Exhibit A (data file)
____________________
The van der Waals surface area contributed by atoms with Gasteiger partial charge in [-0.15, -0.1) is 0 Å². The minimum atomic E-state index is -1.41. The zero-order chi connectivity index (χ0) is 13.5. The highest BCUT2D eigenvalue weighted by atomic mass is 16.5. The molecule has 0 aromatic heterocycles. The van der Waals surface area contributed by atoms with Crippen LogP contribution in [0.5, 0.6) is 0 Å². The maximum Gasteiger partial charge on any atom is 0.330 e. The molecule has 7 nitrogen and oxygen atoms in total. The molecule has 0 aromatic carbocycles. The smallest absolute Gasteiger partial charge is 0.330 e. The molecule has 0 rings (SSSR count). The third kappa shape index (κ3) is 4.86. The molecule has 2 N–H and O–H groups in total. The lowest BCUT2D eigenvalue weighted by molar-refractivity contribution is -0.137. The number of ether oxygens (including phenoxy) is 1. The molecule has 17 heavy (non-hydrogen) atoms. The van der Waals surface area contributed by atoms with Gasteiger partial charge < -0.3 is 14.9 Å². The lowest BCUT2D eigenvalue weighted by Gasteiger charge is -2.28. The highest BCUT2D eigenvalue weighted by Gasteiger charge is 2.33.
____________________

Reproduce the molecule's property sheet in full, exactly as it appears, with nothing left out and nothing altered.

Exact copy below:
The van der Waals surface area contributed by atoms with Gasteiger partial charge in [-0.15, -0.1) is 0 Å². The minimum atomic E-state index is -1.41. The zero-order chi connectivity index (χ0) is 13.5. The highest BCUT2D eigenvalue weighted by atomic mass is 16.5. The molecule has 0 aromatic heterocycles. The van der Waals surface area contributed by atoms with Crippen LogP contribution in [0.5, 0.6) is 0 Å². The maximum Gasteiger partial charge on any atom is 0.330 e. The molecule has 7 nitrogen and oxygen atoms in total. The molecule has 0 aromatic carbocycles. The smallest absolute Gasteiger partial charge is 0.330 e. The molecule has 0 rings (SSSR count). The third kappa shape index (κ3) is 4.86. The molecule has 2 N–H and O–H groups in total. The lowest BCUT2D eigenvalue weighted by molar-refractivity contribution is -0.137. The number of ether oxygens (including phenoxy) is 1. The molecule has 17 heavy (non-hydrogen) atoms. The van der Waals surface area contributed by atoms with Gasteiger partial charge < -0.3 is 14.9 Å². The lowest BCUT2D eigenvalue weighted by Gasteiger charge is -2.28. The highest BCUT2D eigenvalue weighted by Gasteiger charge is 2.33.